Ranching ball pythons in West Africa to supply the global exotic pet trade
Ball pythons are a hugely popular pet here in the UK and elsewhere in Europe, North America and Asia. Pet shops are supplied by in-country captive breeding, but perhaps what most ball owners are not aware of is that considerable numbers are also still exported from range states in West Africa, some directly from the wild. For the ten years between 2008 and 2017, CITES trade records show the import of 38,334 ball pythons into the UK from range states, several hundred of which were wild-sourced (the rest were “ranched” which depends on the collection of eggs and young from the wild). Other ethical considerations aside, arguably legal commercial trade involving any wild animal species should have sufficient safeguards in place with respect to protection of wild populations, humane treatment of individual animals at all stages of the trade chain, and biosecurity. Our work on ball python production in West Africa to supply the global exotic pet trade – the latest paper published yesterday – suggests that overall these safeguards are insufficient. For example, although this species has been traded for decades, reports from hunters that snakes are harder to find than they were five years ago, raises questions about the long-term sustainability of hunting ball pythons, and our own observations of animals held in Togolese farms suggests that the welfare and biosecurity conditions under which the trade operates are inadequate.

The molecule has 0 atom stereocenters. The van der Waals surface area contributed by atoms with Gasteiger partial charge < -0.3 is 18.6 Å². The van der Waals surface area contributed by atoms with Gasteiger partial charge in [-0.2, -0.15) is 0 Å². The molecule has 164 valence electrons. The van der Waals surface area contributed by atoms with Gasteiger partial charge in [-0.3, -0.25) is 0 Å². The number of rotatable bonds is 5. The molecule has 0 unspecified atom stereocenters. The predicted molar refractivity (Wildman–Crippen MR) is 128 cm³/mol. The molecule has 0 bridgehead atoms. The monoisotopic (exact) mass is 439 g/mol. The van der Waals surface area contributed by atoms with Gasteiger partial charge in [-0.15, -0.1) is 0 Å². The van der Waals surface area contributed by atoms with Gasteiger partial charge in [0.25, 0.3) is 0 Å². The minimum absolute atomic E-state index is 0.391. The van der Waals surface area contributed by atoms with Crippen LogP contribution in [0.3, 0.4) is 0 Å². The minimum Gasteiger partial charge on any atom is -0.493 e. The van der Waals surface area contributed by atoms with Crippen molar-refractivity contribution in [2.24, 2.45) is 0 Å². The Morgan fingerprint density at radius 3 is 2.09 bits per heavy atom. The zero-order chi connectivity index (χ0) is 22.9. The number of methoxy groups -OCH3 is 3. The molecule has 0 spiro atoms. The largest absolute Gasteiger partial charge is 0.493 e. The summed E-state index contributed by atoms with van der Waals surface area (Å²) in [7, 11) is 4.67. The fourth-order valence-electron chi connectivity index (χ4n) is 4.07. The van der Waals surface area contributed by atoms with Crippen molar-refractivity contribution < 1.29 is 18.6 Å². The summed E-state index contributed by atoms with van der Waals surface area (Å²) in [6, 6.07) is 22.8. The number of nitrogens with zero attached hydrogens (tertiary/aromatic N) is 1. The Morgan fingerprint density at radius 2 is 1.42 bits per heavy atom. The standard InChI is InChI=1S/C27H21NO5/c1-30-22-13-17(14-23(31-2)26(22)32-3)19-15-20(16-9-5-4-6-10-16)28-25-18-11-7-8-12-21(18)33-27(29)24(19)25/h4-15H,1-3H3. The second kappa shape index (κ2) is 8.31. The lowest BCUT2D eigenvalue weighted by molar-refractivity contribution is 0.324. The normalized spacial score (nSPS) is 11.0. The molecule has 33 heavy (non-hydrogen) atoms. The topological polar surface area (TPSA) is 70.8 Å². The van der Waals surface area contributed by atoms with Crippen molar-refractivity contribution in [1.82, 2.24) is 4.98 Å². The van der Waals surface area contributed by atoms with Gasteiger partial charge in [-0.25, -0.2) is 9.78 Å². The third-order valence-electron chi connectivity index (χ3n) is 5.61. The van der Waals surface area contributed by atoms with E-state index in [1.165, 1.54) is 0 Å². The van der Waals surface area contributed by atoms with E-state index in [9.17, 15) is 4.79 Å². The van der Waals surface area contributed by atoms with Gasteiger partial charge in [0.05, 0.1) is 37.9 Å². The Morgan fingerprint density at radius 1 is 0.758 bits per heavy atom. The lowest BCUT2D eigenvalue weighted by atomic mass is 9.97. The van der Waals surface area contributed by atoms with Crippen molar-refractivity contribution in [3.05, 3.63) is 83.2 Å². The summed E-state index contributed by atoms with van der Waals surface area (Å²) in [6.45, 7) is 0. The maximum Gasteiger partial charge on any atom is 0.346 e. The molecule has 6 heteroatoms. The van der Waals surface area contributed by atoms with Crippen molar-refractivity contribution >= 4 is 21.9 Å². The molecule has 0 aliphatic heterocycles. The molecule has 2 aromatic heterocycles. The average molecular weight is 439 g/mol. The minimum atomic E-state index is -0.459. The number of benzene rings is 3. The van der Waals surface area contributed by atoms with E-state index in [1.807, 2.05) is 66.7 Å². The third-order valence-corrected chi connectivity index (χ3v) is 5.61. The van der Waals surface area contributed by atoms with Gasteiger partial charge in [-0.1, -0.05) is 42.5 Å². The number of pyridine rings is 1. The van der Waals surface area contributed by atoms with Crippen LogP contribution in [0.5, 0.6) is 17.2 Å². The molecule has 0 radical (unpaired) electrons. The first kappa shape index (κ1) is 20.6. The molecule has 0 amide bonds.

Since 1978, Togo, Benin and Ghana, have exported almost 4 million ball pythons, predominantly, but not exclusively, to the USA. This high volume trade is regulated under CITES (the Convention on International Trade in Endangered Species of Wild Fauna and Flora) and ball pythons (listed on CITES Appendix II) are exported from range states under permit. Since the early 2000s, most exported ball pythons have been reported as ranched, which for ball pythons involves the collection of gravid females and ball python eggs from the wild, that are then kept at farms until the females (that are later released) have laid their eggs, and the eggs have hatched – most snakes are then exported as juveniles at about 15 – 30 days post-hatching (a proportion are also released back into the wild).
CITES operates through national agreements and as such export records are collated from, and quotas agreed with, individual nations. In reality, snakes move across borders, and are hunted, sold and traded (formally, informally, and potentially illegally) across borders meaning that total regional-level harvests are poorly understood and conservation efforts in one country may be undermined by a lack of protection and unsustainable harvest in another. Our analysis of CITES trade records also reveals inconsistencies among nations (in quota setting and reporting), and complexities associated with interpretation of CITES source codes (which matters because source codes define the extent to which supply is dependent on wild populations). To provide the necessary clarity and oversight to ensure sustainable, humane and safe management of this species throughout their native range we suggest a tripartite management approach, and call for a review of the situation (in particular the current lack of population data on which to inform policy and quota setting).